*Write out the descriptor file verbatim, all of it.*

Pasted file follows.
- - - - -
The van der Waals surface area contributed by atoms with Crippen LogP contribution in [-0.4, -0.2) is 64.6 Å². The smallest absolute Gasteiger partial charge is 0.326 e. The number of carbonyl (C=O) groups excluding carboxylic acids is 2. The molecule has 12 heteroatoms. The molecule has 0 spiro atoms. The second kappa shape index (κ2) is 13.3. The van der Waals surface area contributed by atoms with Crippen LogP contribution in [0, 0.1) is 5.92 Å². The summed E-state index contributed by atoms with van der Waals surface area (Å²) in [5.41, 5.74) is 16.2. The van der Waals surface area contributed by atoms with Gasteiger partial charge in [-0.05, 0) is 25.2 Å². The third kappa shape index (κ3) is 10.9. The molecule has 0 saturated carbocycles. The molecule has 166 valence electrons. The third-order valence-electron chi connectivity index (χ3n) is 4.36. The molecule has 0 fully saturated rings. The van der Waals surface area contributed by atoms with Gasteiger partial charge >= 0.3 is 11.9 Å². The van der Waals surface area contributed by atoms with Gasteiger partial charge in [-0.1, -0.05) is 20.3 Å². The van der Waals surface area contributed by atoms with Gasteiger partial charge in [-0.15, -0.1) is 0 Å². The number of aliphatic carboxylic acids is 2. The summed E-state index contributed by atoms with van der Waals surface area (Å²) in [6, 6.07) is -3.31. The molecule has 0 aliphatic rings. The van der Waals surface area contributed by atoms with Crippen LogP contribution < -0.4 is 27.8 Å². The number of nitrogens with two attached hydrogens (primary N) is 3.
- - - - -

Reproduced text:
The van der Waals surface area contributed by atoms with Crippen LogP contribution in [-0.4, -0.2) is 64.6 Å². The smallest absolute Gasteiger partial charge is 0.326 e. The number of carbonyl (C=O) groups excluding carboxylic acids is 2. The molecule has 12 heteroatoms. The molecule has 0 spiro atoms. The second kappa shape index (κ2) is 13.3. The van der Waals surface area contributed by atoms with Crippen LogP contribution in [0, 0.1) is 5.92 Å². The summed E-state index contributed by atoms with van der Waals surface area (Å²) in [5.41, 5.74) is 16.2. The van der Waals surface area contributed by atoms with Gasteiger partial charge in [-0.05, 0) is 25.2 Å². The third kappa shape index (κ3) is 10.9. The molecule has 0 saturated carbocycles. The molecule has 166 valence electrons. The third-order valence-electron chi connectivity index (χ3n) is 4.36. The molecule has 0 fully saturated rings. The van der Waals surface area contributed by atoms with Gasteiger partial charge >= 0.3 is 11.9 Å². The van der Waals surface area contributed by atoms with Gasteiger partial charge in [-0.1, -0.05) is 20.3 Å². The van der Waals surface area contributed by atoms with Gasteiger partial charge in [-0.15, -0.1) is 0 Å². The number of aliphatic carboxylic acids is 2. The summed E-state index contributed by atoms with van der Waals surface area (Å²) in [6, 6.07) is -3.31. The molecule has 0 aliphatic rings. The van der Waals surface area contributed by atoms with Crippen LogP contribution < -0.4 is 27.8 Å². The number of nitrogens with two attached hydrogens (primary N) is 3.